Saturday, January 31, 2009

Well, Duh

"BYU-Harvard Study Finds Cleaner Air Extends Lifespan" This is the title of the lead article in the most recent BYU online newsletter. Researchers at Brigham Young University and the Harvard School of Public Health have come to this conclusion after an extensive long-range study of 51 U.S. cities. Specifically, the study cites that on average, the life expectancy of people in these cities has increased by five months in recent decades. In the (previously) most polluted of these cities, cleaner air added about ten months to the average lifespan.

Now I'm not a scientist, and I don't need extensive scientific studies to convince me that air pollution is bad for all forms of life. So all I can say to a study like this is "well, duh." However, I do understand that backing up our claims with sound scientific research only furthers our cause, and for some people, this is the only way they will be convinced.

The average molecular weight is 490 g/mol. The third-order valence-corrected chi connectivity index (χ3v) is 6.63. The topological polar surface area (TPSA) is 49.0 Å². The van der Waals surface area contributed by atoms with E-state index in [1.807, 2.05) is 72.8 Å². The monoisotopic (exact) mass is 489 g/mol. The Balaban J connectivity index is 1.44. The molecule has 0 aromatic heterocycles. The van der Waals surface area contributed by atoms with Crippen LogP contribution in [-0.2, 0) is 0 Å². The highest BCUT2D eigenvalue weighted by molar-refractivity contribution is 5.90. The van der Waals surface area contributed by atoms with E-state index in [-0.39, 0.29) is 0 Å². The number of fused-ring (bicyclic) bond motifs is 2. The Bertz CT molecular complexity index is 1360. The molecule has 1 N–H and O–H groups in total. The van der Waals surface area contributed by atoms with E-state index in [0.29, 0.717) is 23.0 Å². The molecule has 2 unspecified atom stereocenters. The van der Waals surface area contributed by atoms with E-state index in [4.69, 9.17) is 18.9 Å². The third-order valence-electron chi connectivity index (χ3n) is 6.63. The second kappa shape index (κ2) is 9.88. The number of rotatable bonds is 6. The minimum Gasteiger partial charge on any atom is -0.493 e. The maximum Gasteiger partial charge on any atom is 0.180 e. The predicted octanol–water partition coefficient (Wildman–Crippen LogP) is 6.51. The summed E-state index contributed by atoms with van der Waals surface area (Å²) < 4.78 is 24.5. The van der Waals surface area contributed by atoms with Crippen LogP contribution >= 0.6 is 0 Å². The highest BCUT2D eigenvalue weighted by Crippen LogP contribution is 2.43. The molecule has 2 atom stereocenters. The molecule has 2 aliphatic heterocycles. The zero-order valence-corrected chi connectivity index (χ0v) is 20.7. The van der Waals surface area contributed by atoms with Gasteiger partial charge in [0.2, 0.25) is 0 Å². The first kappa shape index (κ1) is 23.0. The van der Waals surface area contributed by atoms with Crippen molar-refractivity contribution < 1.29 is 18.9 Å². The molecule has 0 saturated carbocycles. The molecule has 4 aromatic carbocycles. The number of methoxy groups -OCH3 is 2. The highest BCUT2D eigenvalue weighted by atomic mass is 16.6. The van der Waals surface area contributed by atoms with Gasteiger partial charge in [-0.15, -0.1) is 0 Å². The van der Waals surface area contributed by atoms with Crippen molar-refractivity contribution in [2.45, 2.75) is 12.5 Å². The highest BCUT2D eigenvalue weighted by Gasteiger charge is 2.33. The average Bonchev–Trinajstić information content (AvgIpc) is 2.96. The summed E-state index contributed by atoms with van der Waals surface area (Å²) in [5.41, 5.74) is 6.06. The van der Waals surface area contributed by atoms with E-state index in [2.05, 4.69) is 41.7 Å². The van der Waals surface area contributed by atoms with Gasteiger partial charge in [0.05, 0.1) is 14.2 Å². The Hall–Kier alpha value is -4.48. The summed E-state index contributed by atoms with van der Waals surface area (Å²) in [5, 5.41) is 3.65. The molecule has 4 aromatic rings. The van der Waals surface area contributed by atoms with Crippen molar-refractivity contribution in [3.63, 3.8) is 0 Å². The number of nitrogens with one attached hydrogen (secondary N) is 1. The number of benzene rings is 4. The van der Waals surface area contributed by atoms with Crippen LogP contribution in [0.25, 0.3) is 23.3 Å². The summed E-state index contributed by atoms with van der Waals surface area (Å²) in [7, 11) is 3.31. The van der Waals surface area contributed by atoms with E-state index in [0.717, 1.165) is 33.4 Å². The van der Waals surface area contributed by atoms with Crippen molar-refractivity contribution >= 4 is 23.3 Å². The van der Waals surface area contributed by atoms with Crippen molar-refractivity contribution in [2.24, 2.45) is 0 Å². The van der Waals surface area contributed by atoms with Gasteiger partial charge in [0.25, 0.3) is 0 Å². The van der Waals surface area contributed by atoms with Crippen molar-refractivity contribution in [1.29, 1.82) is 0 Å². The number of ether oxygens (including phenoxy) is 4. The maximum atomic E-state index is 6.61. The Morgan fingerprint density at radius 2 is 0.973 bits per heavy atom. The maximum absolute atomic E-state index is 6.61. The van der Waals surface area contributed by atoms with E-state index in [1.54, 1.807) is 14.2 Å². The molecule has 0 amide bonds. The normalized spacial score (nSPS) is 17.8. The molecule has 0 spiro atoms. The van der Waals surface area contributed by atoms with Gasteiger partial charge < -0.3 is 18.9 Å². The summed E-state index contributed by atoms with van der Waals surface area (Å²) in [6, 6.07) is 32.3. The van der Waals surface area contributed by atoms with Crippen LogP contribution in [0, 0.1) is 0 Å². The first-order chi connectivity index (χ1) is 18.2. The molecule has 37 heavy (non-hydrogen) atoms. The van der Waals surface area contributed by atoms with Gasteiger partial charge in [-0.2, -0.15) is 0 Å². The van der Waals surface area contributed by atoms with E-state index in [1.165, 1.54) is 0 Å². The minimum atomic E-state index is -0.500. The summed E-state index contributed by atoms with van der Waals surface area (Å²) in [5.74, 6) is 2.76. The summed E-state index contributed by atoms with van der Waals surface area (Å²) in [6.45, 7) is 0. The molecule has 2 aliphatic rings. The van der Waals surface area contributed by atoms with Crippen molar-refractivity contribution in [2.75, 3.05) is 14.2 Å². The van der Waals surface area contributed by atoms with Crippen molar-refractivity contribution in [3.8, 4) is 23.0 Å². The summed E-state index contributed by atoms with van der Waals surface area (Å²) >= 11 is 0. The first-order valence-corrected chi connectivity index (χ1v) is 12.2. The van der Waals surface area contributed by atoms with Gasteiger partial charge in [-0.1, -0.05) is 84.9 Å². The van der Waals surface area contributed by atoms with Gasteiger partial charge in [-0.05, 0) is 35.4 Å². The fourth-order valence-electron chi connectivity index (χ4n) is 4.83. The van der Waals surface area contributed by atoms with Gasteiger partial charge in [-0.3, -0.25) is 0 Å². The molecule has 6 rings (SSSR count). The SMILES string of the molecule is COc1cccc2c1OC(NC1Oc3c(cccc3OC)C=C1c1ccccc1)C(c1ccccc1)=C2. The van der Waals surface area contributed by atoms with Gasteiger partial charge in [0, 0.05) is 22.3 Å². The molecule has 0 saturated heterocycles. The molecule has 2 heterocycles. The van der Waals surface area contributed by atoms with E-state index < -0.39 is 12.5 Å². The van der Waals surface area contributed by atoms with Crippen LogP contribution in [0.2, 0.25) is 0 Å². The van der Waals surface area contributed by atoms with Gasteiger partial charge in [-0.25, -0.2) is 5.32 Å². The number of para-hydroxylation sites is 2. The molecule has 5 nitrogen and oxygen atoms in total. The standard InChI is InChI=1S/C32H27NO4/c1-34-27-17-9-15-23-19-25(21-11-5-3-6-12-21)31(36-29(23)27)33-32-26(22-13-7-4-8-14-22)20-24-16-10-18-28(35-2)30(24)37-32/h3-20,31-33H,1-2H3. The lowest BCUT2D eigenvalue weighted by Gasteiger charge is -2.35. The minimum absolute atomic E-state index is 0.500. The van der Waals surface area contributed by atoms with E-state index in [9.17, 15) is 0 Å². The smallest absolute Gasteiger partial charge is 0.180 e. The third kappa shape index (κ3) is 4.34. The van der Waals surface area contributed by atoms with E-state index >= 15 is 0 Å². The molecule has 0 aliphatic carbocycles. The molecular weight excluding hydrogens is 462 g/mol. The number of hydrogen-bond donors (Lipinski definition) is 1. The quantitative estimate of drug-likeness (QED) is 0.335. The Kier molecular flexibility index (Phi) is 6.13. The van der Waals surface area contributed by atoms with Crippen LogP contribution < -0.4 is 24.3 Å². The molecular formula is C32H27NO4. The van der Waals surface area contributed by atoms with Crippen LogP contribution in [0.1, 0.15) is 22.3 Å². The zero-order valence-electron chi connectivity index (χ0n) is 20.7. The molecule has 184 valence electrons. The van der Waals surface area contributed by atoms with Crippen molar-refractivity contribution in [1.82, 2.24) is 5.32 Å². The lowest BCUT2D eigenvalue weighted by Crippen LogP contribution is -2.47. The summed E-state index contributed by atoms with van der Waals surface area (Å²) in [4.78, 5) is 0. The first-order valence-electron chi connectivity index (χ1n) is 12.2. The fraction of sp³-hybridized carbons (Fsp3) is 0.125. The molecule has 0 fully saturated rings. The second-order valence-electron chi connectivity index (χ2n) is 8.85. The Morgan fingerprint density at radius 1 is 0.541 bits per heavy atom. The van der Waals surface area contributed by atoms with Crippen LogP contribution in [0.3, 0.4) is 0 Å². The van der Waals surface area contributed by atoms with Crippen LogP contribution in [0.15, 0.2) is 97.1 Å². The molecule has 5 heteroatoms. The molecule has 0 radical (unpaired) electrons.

Yesterday I spent the afternoon at our state capitol listening to legislators debate various bills and resolutions, some of which directly apply to this argument for clean air. There is currently a bill being reviewed by a Montana State Senate committee, which would set the same emission standards for automobiles sold in Montana as those in California and about 14 other states. [These laws are not in force in these states because the EPA, under the direction of the Bush administration, stopped them, but they are currently under review by the EPA under the new administration and will likely go into effect soon.] This legislation is seen as the most cost-efficient way for the state to clean up its air. As an added bonus, the vehicles sold under this law would be more fuel-efficient and thus less expensive to use, saving the consumer money in the long run. And for those who just have to have their big rigs, there are exemptions for trucks and some SUVs.

The prospect of cleaner air is reason enough for me to support these types of laws. And, as science has now proven, cleaner air is good for us. Who wouldn't want to add five more months to her/his life?

1 comment:

Barbara said...

My first reaction to this was to laugh. Like you, it just seems so obvious. But to have a study confirm that air pollution is bad is really a good thing.